On Monday, Alaska's first — and only — movie star returned home, 65 years after his death.
It won an Oscar for film editing and became not only a hit with critics but a touchstone for generations of kids in Alaska villages, where battered copies of the film were passed around on reel-to-reel and videocassette for decades.
Mala went on to success as both an actor and a cinematographer in Hollywood, appearing in more than 25 films before he died in 1952 at the age of 46.
It always felt wrong that Mala was buried in Hollywood, said his son, Ted Mala Sr., a retired Anchorage doctor and Southcentral Foundation administrator.
So Mala Sr. and his son investigated what it would take to move the remains of the star and his wife, Galina, back to Alaska.
The process turned out to be complicated and expensive. It took about three years to secure the necessary permissions, Mala Sr. said.
"It took tons of paperwork and tons of money," he said. "But it was time. I'm 72 now and it was on my bucket list, bring them home so they can be with lots of people."
In more recent years, the publication of a biography about Mala and his unique role as an Alaska Native actor in early Hollywood has elevated his profile in Alaska.
Born in a sod house in the now-abandoned Northwest Alaska settlement of Candle in 1906 and raised by his grandmother, Mala's successful pursuit of a "genuinely improbable dream" in Hollywood set him apart, said Lael Morgan, author of a biography about Mala, "Eskimo Star: From the Tundra to Tinseltown: The Ray Mala Story."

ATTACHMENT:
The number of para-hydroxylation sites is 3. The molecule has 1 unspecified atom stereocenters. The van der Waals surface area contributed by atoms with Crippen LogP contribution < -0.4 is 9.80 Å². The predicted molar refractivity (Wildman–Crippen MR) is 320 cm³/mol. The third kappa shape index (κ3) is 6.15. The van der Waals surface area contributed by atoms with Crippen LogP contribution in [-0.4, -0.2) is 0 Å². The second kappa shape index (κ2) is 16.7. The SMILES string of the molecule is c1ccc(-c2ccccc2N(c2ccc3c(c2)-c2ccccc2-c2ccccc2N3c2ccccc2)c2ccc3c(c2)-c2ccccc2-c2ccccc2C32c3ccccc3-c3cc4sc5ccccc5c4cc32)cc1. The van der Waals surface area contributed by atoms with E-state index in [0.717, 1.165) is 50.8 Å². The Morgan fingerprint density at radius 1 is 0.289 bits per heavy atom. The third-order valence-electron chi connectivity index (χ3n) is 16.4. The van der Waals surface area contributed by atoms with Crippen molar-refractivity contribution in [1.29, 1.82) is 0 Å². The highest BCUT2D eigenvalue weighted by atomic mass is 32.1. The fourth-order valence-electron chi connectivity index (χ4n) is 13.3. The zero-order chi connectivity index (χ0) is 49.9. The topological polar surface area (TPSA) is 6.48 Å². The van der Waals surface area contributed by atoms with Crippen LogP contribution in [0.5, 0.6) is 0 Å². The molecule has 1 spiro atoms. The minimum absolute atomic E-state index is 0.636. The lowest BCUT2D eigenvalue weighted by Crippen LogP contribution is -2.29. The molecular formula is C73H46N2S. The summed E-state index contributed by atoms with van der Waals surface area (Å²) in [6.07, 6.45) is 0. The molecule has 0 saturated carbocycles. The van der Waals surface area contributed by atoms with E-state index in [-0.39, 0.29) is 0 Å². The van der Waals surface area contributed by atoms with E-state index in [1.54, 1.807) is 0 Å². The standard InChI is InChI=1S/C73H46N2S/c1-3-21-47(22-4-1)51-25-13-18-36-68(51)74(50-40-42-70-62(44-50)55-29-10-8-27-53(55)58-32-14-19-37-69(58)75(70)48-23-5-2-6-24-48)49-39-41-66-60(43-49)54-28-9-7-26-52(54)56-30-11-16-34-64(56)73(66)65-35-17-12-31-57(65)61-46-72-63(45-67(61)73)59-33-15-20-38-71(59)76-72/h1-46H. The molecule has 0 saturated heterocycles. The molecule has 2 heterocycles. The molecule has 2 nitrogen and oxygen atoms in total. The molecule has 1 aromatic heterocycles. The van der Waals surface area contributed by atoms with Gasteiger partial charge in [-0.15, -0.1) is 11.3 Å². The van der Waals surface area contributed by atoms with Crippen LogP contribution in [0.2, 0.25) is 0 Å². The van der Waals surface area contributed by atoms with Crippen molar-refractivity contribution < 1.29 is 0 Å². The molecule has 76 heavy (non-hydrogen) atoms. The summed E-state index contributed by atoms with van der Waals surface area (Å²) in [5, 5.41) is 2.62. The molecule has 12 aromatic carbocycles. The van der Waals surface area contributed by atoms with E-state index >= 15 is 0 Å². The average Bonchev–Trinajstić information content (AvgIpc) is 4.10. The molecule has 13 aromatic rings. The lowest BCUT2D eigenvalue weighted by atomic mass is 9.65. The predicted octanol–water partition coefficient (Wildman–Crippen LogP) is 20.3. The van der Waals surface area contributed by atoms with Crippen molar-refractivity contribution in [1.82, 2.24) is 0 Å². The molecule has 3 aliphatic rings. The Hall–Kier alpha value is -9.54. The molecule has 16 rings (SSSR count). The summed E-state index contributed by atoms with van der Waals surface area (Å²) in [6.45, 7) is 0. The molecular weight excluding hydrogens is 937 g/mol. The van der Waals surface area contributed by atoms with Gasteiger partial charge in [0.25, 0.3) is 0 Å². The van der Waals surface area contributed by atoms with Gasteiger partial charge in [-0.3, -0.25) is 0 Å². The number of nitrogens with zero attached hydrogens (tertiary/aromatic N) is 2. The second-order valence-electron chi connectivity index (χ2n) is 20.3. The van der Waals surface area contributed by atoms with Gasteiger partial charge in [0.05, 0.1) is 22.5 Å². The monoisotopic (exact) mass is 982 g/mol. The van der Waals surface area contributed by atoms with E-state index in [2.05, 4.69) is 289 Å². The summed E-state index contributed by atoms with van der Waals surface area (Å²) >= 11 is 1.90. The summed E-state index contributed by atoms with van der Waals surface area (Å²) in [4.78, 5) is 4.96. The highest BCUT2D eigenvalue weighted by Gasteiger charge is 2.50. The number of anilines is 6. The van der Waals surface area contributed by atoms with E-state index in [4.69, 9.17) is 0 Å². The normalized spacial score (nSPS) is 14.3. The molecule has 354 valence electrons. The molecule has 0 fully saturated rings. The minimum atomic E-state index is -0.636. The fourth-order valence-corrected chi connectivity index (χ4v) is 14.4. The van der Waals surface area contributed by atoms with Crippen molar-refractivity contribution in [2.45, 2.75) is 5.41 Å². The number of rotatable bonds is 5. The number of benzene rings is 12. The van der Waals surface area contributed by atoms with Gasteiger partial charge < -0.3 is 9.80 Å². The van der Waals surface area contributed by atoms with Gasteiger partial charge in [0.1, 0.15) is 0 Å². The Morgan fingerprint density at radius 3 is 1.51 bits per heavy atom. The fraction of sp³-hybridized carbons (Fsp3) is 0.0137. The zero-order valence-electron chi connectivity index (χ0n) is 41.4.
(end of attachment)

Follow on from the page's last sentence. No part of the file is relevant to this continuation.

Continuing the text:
He was the first nonwhite actor to play a leading role in a Hollywood movie.
"He was just way ahead of his time," she said.
More people than ever know about Ray Mala's career, said his grandson Ted Mala Jr., because films like "Eskimo" that were once hoarded in a few fuzzy copies have been remastered and are now available on DVD.
Mala Jr. is part of an effort to get a posthumous star on the Hollywood Walk of Fame for his grandfather.
'Mr. Mala inspired me'
On Monday, the couple's cremated remains were reburied in a plot at the Anchorage downtown cemetery.
There was a simple gravestone with the family name Mala on it. Pamyua musician and artist Ossie Kairaiuak, from Chefornak, created a sculpture of a seal with a person's head above it — symbolizing a person's spirit riding on the animal's back in another realm, Kairaiuak said.
A Jewish prayer was followed by a Russian Orthodox blessing, which was followed by a Choctaw and English rendition of "Amazing Grace."
Then two dozen people from Buckland stood to sing a hymn, punctuated by the sound of floatplanes flying overhead. A prayer in Inupiaq followed. After that, a Chevak spirit traveling drumming song.
Among the crowd of dozens were some people who counted themselves as distant relatives of Mala, or who just loved his story and his movies.
Elmer Bekoalok, an aspiring actor from Shaktoolik, wore a tuxedo and sealskin boots. He'd been an extra in the "Big Miracle" movie and had decided, after reading Mala's biography, to pursue a dream of acting.
"Mr. Mala inspired me," he said.
The going had been rough — he'd been rejected from countless auditions.
"I gave up," he said.
But just a few weeks ago, he'd heard that a group of UCLA film students were making a movie in Alaska. They'd had a few no-shows in their intended cast. And now he had the first speaking role of his acting career, Bekoalok said.
The whole thing made Helen Simmons a bit teary. Growing up in Barrow, now called Utqiagvik, she remembered seeing a showing of "Eskimo" at the theater and marveling at Mala.
"I could just imagine the life he led," she said. It felt good to be able to claim an Alaska Native movie star.
"I mean, what other big movie star is Alaskan?"
Then it was time for the urns to be placed in the ground.
One by one, people took a handful of Alaska soil and dropped it over the urn, welcoming Alaska's own movie star and his wife home for good.